Russia: Don't blame Syria for chemical attack without visit

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UNITED NATIONS (AP) — Russia says the United States and its Western allies rushed to judgment and blamed the Syrian government for using sarin nerve gas in an attack on an opposition-held town in Syria without ever visiting the site and ignoring two witnesses presented by Damascus.

It also criticized the report by the fact-finding mission from the chemical weapons watchdog that investigated the incident in Khan Sheikhoun on April 4 which killed more than 90 people, calling it "very biased."

A letter from Russia's U.N. Mission to Secretary-General Antonio Guterres and the U.N. Security Council circulated Wednesday contains Russia's assessment of the status of the investigation into the incident in Idlib province.

The attack sparked outrage around the world as photos and video of the aftermath, including quivering children dying on camera, were widely broadcast.

The United States blamed the Syrian military for the attack and launched a punitive strike days later on the Shayrat air base where it said the attack was launched. Syrian President Bashar Assad, a Russian ally, has denied using chemical weapons.

The Russian assessment says one thing is clear — sarin was used and this was confirmed by analysis of samples from the site received by Syrian authorities.

"However, one important question remains unanswered — by whom, in what circumstances and how it was used," the Russian report said.

A fact-finding team from the Organization for the Prohibition of Chemical Weapons investigated the Khan Sheikhoun attack and reported on June 30 that sarin was used. It is now up to a joint U.N.-OPCW body known as the Joint Investigative Mechanism or JIM to determine responsibility.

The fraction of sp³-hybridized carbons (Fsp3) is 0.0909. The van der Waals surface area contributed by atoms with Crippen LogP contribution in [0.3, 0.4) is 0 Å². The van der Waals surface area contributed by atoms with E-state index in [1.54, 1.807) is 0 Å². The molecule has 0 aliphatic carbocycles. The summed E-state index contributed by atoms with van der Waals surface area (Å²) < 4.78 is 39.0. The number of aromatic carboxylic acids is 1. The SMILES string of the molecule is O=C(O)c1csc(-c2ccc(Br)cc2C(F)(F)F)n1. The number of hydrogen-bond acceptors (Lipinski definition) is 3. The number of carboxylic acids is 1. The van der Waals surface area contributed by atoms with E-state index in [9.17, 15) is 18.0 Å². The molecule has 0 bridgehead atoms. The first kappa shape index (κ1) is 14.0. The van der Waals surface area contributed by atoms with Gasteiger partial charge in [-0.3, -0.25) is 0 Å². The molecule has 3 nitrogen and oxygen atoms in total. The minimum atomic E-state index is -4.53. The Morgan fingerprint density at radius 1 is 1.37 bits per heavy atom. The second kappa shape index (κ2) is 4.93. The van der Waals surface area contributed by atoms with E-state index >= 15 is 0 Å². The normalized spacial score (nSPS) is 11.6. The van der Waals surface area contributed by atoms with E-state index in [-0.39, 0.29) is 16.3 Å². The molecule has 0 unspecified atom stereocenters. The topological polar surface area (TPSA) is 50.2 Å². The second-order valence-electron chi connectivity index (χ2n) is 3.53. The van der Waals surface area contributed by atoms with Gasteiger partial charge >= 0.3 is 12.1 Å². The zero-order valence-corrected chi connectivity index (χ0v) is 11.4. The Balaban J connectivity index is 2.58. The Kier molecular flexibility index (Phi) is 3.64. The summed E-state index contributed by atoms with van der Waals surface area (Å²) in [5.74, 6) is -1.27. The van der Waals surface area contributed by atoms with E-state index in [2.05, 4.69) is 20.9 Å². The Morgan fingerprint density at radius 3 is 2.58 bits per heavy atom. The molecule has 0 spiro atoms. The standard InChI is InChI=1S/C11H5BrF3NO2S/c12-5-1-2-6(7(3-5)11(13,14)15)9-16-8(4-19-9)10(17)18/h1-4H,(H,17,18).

"It will be impossible to establish the truth without a visit to Khan Sheikhoun by the experts of the fact-finding mission and the Joint Investigative Mechanism, although the perpetrators and organizers of this horrific act of provocation have already done a lot of cleaning up and manipulation," the Russian report said.

It said an inspection of the Shayrat airfield "is still a priority, as this facility (was) allegedly the storage site for the sarin used in Idlib."

The report said the Syrian government "offered guarantees" of full access to Shayrat and invited the OPCW fact-finding mission and the JIM to visit the site immediately after "the tragic events" in Khan Sheikhoun. But it said the OPCW didn't visit because of "the security risks involved" and the JIM needed to wait for the fact-finding mission's report.

Russia said investigations by Turkey, Britain and France, which "resulted in quite predictable and peremptory findings of guilt on the part of Damascus," raised many questions including on whether the collection of evidence met international standards.

And Russia asked why the three countries managed to obtain evidence from the site but didn't take the opportunity to visit Khan Sheikhoun.

As for the fact-finding mission's report, Russia said it "intentionally" emphasized that the statements from the two witnesses presented by Syrian authorities supported a divergent view — that it was "an act of provocation by the militants and their foreign sponsors."

"Should we not seek the truth of the events in these same statements, which differ from the general picture that has clearly been orchestrated by the opposition and by NGOs sympathetic to the opposition?" Russia asked.

"Perhaps we should first of all seek to investigate the 'real estate agents' from an armed opposition group, who rented out a building for the storage of toxic chemicals, and the ambulances from a neighboring country that removed the injured persons, perhaps as prearranged, from the scene of the chemical attack?" it asked.

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